Setting: Besaid, pre-canon.
Theme + Number: #85, "Small Talk".
Character/Relationship/Pairing: Wakka, Lulu, and Chappu.
Warnings: Small children. Brief discussion of death. Wow. Shock horror.
Summary: Their friendship began when a little girl came to Besaid to stay.
The girl came to the island when Wakka was five and Chappu was three. Not yet old enough to walk unsupervised down to the port, they stayed behind in the village, playing and waiting. So they didn't see her shuffle off the boat, a scowl fixed on her face. If they had, they might not have been so eager to greet her when she trudged into town with the group who had gone to meet the boat.
She was the same height as Wakka, but skinny, like a stilted beach house. She was paler than anyone living under the Besaid sun ever got, and her black dress was heavier than could be comfortable in the spring heat. She glowered at the world from under black bangs. The town's best weaver, walking next to her, kept trying to rest a hand on her shoulder. The girl just shrugged her off.
The grownups stood around in the square, talking to each other or to the people who had come outside for lunch and gossip. Wakka and Chappu ignored them; instead, they ran over to the girl, who was standing stiffly in the shade. She just stared at them.
"Hi," said Chappu around his thumb, which the best efforts of the grownups of the village at large had been unable to remove from his mouth.
"Hi!" said Wakka. "I'm Wakka, an' this is my brother Chappu, an' we live at the temple, an' we heard you were comin' on the boat, so we came out to meet you, so hi."
"Go away," said the little girl.
"Why?" Chappu asked. It was his favorite word.
"'Cause I said so."
"'Cause I don't wanna talk to stupid boys!" She glared at Chappu and saved a bit over for Wakka, on general principles.
If she was trying to scare them away, she failed spectacularly. Chappu popped his thumb out of his mouth, smiled broadly, and latched onto her leg. " 'ike you," he said indistinctly.
"Get off," the girl said, trying to push him off, but he held fast.
"He does that a lot," said Wakka cheerfully. "He's goofy. He'll stop when he gets bored. Are you gonna live at the temple? We live at the temple, an' it's nice there, but we never get to do fun stuff like go on boats. Was the boat fun? I wanna go on a boat, but Lukan says not 'til I'm older."
"Who's Lukan?" the girl asked.
"One of the priests. I like him best. He's fun." Wakka looked at the girl. "What's your name?"
"None of your business."
"It is too my business, 'cause if I'm gonna talk to you, I hafta call you something."
"Don't talk to me, then."
"That's not nice. Lukan says you should always be nice, even to goofy baby brothers who don't deserve it."
"Well, I don't wanna be nice!" the girl screamed. "I don't wanna be nice, and you can't make me! So go away and leave me alone!"
Chappu squeaked and let go of her to hide behind his brother. Wakka himself flinched back from her fury until he saw that she was crying.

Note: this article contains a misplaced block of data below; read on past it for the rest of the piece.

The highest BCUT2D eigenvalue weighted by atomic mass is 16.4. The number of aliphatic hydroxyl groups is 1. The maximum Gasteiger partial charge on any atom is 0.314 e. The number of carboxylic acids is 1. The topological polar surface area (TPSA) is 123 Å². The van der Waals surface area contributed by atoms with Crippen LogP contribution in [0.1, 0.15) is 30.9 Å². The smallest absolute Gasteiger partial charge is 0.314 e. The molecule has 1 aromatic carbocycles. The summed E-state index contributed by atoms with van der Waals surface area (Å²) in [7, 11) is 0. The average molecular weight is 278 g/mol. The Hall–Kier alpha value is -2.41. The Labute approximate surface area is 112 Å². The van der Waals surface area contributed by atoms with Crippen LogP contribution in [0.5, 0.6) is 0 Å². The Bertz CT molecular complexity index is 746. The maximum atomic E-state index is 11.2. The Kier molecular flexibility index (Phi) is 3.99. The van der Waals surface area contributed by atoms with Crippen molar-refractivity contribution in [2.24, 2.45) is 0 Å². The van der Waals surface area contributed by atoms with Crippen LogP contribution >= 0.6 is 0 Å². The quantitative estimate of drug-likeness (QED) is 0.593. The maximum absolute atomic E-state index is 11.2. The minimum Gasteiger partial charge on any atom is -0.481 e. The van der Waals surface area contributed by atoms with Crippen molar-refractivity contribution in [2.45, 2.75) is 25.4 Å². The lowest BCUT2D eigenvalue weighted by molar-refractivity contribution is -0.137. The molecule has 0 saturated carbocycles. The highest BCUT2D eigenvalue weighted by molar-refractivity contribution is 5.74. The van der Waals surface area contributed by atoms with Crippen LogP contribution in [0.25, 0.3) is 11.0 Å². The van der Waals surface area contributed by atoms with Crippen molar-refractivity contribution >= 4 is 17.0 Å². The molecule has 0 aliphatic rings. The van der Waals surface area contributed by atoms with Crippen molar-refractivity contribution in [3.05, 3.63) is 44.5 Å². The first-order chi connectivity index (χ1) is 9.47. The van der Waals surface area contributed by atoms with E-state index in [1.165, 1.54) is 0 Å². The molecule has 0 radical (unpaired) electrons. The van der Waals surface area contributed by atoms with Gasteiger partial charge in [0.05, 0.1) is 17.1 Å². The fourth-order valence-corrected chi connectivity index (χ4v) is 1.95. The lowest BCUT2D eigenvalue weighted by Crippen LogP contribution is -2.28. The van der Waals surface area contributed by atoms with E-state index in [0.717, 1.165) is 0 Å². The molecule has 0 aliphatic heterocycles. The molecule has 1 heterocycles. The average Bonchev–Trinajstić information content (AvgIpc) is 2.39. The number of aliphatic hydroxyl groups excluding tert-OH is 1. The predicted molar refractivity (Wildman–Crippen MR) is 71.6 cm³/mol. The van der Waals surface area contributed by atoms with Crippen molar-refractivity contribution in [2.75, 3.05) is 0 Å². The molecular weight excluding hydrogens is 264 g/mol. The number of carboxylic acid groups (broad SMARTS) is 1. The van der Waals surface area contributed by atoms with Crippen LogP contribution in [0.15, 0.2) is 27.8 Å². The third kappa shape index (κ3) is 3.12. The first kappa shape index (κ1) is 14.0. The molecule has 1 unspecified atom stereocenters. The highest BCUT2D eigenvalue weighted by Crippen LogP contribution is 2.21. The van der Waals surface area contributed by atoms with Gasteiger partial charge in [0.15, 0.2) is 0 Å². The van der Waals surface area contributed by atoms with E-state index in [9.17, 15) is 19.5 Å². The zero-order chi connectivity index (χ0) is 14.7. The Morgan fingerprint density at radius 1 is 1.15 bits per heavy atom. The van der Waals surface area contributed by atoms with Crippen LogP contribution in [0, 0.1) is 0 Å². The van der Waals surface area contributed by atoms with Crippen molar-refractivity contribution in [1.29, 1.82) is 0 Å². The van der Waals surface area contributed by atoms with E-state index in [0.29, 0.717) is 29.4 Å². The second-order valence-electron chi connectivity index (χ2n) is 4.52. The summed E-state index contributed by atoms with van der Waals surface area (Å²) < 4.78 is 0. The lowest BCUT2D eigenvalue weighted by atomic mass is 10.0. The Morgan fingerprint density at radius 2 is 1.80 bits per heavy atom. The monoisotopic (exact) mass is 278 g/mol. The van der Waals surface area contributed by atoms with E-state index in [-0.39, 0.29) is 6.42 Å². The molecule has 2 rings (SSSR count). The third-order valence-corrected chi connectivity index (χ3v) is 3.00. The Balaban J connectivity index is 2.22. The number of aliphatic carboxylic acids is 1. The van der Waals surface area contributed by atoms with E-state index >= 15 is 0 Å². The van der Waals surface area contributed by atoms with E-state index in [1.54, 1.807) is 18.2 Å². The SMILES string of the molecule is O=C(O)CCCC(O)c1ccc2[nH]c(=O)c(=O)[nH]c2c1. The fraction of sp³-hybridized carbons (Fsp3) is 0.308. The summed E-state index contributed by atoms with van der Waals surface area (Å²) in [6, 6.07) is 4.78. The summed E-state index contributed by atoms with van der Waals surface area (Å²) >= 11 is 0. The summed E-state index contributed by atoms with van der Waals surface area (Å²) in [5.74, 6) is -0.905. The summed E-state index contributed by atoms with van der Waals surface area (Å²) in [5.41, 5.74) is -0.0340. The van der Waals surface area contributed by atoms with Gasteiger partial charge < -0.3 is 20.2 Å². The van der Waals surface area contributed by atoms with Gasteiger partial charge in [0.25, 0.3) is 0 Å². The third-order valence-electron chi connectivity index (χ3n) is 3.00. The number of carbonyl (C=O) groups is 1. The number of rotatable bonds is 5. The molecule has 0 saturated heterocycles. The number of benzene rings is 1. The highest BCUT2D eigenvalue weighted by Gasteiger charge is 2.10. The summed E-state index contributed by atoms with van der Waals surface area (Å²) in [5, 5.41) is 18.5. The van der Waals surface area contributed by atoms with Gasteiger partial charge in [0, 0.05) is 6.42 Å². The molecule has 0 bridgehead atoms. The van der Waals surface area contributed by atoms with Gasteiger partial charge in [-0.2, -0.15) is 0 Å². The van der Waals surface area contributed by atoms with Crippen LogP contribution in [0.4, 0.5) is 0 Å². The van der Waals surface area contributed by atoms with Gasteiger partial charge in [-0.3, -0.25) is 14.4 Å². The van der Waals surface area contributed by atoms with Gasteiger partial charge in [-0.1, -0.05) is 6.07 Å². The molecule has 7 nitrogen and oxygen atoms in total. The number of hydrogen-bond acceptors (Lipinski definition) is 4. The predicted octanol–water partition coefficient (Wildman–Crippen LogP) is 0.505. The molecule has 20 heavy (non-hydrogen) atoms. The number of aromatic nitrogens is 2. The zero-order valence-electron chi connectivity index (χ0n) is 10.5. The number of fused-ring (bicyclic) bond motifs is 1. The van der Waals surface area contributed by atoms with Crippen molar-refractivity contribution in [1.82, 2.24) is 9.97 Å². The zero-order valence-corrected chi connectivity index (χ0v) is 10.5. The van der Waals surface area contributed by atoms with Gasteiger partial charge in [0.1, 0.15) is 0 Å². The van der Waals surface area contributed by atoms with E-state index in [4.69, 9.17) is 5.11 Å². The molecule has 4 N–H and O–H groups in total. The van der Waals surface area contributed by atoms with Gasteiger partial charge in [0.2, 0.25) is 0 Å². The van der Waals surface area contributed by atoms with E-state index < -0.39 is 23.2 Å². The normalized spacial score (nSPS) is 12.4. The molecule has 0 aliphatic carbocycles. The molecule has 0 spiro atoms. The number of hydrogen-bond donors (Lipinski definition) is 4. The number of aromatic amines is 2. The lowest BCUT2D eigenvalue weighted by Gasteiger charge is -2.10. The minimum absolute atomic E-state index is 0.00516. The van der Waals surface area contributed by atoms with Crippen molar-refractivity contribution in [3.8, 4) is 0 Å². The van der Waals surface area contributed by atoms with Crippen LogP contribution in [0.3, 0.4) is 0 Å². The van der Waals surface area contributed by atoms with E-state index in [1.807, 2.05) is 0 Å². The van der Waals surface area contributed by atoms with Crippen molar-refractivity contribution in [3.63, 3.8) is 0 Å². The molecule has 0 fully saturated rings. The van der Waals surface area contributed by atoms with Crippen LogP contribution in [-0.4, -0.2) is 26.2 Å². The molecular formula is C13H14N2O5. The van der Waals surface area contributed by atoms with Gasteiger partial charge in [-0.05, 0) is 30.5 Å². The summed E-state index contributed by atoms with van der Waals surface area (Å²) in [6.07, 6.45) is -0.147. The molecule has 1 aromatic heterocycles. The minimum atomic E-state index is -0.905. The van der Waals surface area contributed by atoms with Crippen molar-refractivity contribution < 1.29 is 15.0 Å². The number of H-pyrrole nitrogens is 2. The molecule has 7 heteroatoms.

"What's wrong?" he asked. "Lukan says that when you're sad, it feels better if you talk about it."
"I don't care what Lukan says," sniffed the girl, wiping her eyes viciously with the back of her hand. "Mama and Papa are dead, and it's not going to get any better no matter how much I say it. So there!"
Chappu peeked out from behind Wakka long enough to ask, "What dead?"
"Chappu, you silly, you know what dead is!" exclaimed Wakka. "It's what happens to grownups, when they get all quiet an' don't move, an' they do a Sending. You know!"
"Oh. Yeah." He looked at the girl. "Why?"
"They were on a boat," she said reluctantly, "and Sin came."
"I don't know why! It just did!" The girl's temper was back. "Now will you go away?"
"Nuh-uh!" Wakka said. "You didn't say hi yet, an' I don't know your name, an' you didn't answer my questions, an' I'm not leaving 'til you do."
"Fine," she said. "My name's Lulu. I come from Luca. I'm going to live with Aunt Rilla now. I hate boats. I got sick. Now will you go?"
"No," said Wakka flatly. "D'you wanna play with me an' Chappu. We're making a city, with a whole bunch of houses an' people."
"I don't play with boys," said Lulu, but she didn't move away when Wakka shrugged and went back to building little mounds in the dirt. Chappu joined him, laughing and squashing the houses in his wriggling. When Lulu knelt down, dragging her skirt in the dust, and started to stand twigs up in a pattern like the temple pillars, neither of them said anything, but she was automatically included in their explanations and stories.
When Lulu's aunt came to take Lulu home, Wakka grinned broadly and waved as Lulu walked away, calling, "Bye! See you tomorrow!"
"Bye!" Chappu agreed.
Lulu's aunt Rilla looked down at her niece kindly. "Did you make some new friends?"
"Maybe," Lulu said. She didn't smile, but when her aunt put a hand on Lulu's shoulder, she didn't shrug it off.